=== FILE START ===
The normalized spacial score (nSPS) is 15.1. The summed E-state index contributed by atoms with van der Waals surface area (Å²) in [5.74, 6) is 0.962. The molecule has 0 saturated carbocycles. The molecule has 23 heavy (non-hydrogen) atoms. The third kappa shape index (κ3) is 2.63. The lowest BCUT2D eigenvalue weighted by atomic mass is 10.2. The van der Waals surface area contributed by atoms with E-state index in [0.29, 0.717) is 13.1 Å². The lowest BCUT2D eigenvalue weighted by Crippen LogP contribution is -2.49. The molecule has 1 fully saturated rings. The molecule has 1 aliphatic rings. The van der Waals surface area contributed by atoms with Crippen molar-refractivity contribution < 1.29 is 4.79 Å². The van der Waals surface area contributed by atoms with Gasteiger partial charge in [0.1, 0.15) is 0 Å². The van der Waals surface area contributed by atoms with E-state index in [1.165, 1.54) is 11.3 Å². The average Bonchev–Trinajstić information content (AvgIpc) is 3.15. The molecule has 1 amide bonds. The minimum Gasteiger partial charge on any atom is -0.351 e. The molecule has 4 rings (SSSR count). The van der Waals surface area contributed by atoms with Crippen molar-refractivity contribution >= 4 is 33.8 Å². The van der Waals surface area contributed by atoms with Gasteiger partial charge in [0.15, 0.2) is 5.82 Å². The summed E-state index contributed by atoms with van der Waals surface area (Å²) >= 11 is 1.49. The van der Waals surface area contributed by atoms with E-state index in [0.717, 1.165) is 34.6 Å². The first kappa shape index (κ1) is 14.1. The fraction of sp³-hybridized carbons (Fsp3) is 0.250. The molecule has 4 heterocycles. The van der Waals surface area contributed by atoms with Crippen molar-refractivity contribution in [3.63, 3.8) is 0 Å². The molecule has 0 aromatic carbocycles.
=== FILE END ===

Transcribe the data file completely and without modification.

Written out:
The normalized spacial score (nSPS) is 15.1. The summed E-state index contributed by atoms with van der Waals surface area (Å²) in [5.74, 6) is 0.962. The molecule has 0 saturated carbocycles. The molecule has 23 heavy (non-hydrogen) atoms. The third kappa shape index (κ3) is 2.63. The lowest BCUT2D eigenvalue weighted by atomic mass is 10.2. The van der Waals surface area contributed by atoms with E-state index in [0.29, 0.717) is 13.1 Å². The lowest BCUT2D eigenvalue weighted by Crippen LogP contribution is -2.49. The molecule has 1 fully saturated rings. The molecule has 1 aliphatic rings. The van der Waals surface area contributed by atoms with Crippen molar-refractivity contribution < 1.29 is 4.79 Å². The van der Waals surface area contributed by atoms with Gasteiger partial charge in [0.1, 0.15) is 0 Å². The van der Waals surface area contributed by atoms with E-state index in [1.165, 1.54) is 11.3 Å². The average Bonchev–Trinajstić information content (AvgIpc) is 3.15. The molecule has 1 amide bonds. The minimum Gasteiger partial charge on any atom is -0.351 e. The molecule has 4 rings (SSSR count). The van der Waals surface area contributed by atoms with Crippen molar-refractivity contribution >= 4 is 33.8 Å². The van der Waals surface area contributed by atoms with Gasteiger partial charge in [0.15, 0.2) is 5.82 Å². The summed E-state index contributed by atoms with van der Waals surface area (Å²) >= 11 is 1.49. The van der Waals surface area contributed by atoms with E-state index in [0.717, 1.165) is 34.6 Å². The first kappa shape index (κ1) is 14.1. The fraction of sp³-hybridized carbons (Fsp3) is 0.250. The molecule has 4 heterocycles. The van der Waals surface area contributed by atoms with Crippen molar-refractivity contribution in [3.63, 3.8) is 0 Å². The molecule has 0 aromatic carbocycles.